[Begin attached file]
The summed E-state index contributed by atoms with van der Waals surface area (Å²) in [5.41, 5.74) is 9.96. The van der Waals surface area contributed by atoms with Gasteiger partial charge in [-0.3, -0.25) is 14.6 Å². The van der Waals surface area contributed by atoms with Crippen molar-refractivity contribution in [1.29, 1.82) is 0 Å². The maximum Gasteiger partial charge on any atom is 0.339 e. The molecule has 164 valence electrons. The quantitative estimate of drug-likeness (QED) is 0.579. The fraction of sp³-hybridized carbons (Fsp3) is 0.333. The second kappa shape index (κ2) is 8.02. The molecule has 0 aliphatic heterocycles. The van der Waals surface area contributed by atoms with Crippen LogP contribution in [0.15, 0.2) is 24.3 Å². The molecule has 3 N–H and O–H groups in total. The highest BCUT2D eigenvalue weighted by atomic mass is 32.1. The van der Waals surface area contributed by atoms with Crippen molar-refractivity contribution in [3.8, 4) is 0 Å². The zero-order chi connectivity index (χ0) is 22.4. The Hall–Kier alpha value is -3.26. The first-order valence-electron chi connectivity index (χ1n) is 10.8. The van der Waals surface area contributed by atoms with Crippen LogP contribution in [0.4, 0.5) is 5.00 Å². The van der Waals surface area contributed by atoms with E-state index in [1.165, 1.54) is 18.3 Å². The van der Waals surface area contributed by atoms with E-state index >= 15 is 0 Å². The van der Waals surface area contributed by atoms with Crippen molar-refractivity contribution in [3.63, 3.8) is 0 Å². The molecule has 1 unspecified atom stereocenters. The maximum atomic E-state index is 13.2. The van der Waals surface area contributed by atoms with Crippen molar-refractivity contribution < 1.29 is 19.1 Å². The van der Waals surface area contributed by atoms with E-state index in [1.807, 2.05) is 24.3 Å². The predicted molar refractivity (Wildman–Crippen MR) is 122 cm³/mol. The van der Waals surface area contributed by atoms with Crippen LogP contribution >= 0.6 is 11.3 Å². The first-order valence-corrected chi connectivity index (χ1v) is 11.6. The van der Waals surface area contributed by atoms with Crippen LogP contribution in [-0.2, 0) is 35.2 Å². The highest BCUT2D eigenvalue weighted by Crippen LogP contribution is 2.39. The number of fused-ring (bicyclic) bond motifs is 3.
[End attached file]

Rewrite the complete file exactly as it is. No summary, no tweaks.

The summed E-state index contributed by atoms with van der Waals surface area (Å²) in [5.41, 5.74) is 9.96. The van der Waals surface area contributed by atoms with Gasteiger partial charge in [-0.3, -0.25) is 14.6 Å². The van der Waals surface area contributed by atoms with Crippen molar-refractivity contribution in [1.29, 1.82) is 0 Å². The maximum Gasteiger partial charge on any atom is 0.339 e. The molecule has 164 valence electrons. The quantitative estimate of drug-likeness (QED) is 0.579. The fraction of sp³-hybridized carbons (Fsp3) is 0.333. The second kappa shape index (κ2) is 8.02. The molecule has 0 aliphatic heterocycles. The van der Waals surface area contributed by atoms with Crippen LogP contribution in [0.15, 0.2) is 24.3 Å². The molecule has 3 N–H and O–H groups in total. The highest BCUT2D eigenvalue weighted by atomic mass is 32.1. The van der Waals surface area contributed by atoms with Crippen molar-refractivity contribution in [3.8, 4) is 0 Å². The zero-order chi connectivity index (χ0) is 22.4. The Hall–Kier alpha value is -3.26. The first-order valence-electron chi connectivity index (χ1n) is 10.8. The van der Waals surface area contributed by atoms with Crippen LogP contribution in [0.4, 0.5) is 5.00 Å². The van der Waals surface area contributed by atoms with E-state index in [1.165, 1.54) is 18.3 Å². The van der Waals surface area contributed by atoms with E-state index >= 15 is 0 Å². The van der Waals surface area contributed by atoms with Crippen molar-refractivity contribution in [3.63, 3.8) is 0 Å². The molecule has 1 unspecified atom stereocenters. The maximum atomic E-state index is 13.2. The van der Waals surface area contributed by atoms with Crippen molar-refractivity contribution < 1.29 is 19.1 Å². The van der Waals surface area contributed by atoms with E-state index in [1.807, 2.05) is 24.3 Å². The predicted molar refractivity (Wildman–Crippen MR) is 122 cm³/mol. The van der Waals surface area contributed by atoms with Crippen LogP contribution >= 0.6 is 11.3 Å². The first-order valence-corrected chi connectivity index (χ1v) is 11.6. The van der Waals surface area contributed by atoms with Crippen LogP contribution in [-0.2, 0) is 35.2 Å². The highest BCUT2D eigenvalue weighted by Crippen LogP contribution is 2.39. The number of fused-ring (bicyclic) bond motifs is 3.